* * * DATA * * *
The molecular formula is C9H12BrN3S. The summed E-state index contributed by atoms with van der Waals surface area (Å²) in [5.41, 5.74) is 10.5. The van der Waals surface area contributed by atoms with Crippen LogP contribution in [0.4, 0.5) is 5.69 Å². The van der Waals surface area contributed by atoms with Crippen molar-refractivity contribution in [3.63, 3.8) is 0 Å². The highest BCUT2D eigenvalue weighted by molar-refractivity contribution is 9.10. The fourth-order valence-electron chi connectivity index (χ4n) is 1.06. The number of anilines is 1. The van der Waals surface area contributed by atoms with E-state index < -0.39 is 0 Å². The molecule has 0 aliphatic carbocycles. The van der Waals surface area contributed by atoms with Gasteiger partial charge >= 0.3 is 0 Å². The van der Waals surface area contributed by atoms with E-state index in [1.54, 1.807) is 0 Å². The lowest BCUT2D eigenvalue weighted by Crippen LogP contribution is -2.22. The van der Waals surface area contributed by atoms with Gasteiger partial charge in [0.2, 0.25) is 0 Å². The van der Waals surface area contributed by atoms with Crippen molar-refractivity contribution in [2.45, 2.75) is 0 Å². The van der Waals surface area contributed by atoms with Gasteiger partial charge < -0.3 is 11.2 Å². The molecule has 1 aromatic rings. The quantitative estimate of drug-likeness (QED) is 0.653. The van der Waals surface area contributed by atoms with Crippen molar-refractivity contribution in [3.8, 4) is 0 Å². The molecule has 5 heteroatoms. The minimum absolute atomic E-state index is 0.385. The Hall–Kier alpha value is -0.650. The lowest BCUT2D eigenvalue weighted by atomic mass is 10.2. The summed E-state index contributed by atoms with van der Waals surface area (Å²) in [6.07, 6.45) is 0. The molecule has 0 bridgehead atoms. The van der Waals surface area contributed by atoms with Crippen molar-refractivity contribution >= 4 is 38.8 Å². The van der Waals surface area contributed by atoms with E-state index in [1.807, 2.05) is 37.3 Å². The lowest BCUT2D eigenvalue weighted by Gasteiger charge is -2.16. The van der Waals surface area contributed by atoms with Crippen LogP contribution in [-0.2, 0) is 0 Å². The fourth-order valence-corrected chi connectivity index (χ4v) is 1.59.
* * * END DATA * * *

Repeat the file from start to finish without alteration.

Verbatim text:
The molecular formula is C9H12BrN3S. The summed E-state index contributed by atoms with van der Waals surface area (Å²) in [5.41, 5.74) is 10.5. The van der Waals surface area contributed by atoms with Crippen LogP contribution in [0.4, 0.5) is 5.69 Å². The van der Waals surface area contributed by atoms with Crippen molar-refractivity contribution in [3.63, 3.8) is 0 Å². The highest BCUT2D eigenvalue weighted by molar-refractivity contribution is 9.10. The fourth-order valence-electron chi connectivity index (χ4n) is 1.06. The number of anilines is 1. The van der Waals surface area contributed by atoms with E-state index < -0.39 is 0 Å². The molecule has 0 aliphatic carbocycles. The van der Waals surface area contributed by atoms with Gasteiger partial charge >= 0.3 is 0 Å². The van der Waals surface area contributed by atoms with E-state index in [1.54, 1.807) is 0 Å². The lowest BCUT2D eigenvalue weighted by Crippen LogP contribution is -2.22. The van der Waals surface area contributed by atoms with Gasteiger partial charge in [0.2, 0.25) is 0 Å². The van der Waals surface area contributed by atoms with Crippen molar-refractivity contribution in [2.45, 2.75) is 0 Å². The van der Waals surface area contributed by atoms with Gasteiger partial charge < -0.3 is 11.2 Å². The molecule has 1 aromatic rings. The quantitative estimate of drug-likeness (QED) is 0.653. The van der Waals surface area contributed by atoms with Crippen molar-refractivity contribution in [3.8, 4) is 0 Å². The molecule has 5 heteroatoms. The minimum absolute atomic E-state index is 0.385. The Hall–Kier alpha value is -0.650. The lowest BCUT2D eigenvalue weighted by atomic mass is 10.2. The summed E-state index contributed by atoms with van der Waals surface area (Å²) in [6.07, 6.45) is 0. The molecule has 0 bridgehead atoms. The van der Waals surface area contributed by atoms with Crippen molar-refractivity contribution >= 4 is 38.8 Å². The van der Waals surface area contributed by atoms with E-state index in [1.807, 2.05) is 37.3 Å². The lowest BCUT2D eigenvalue weighted by Gasteiger charge is -2.16. The van der Waals surface area contributed by atoms with Crippen LogP contribution in [-0.2, 0) is 0 Å². The fourth-order valence-corrected chi connectivity index (χ4v) is 1.59.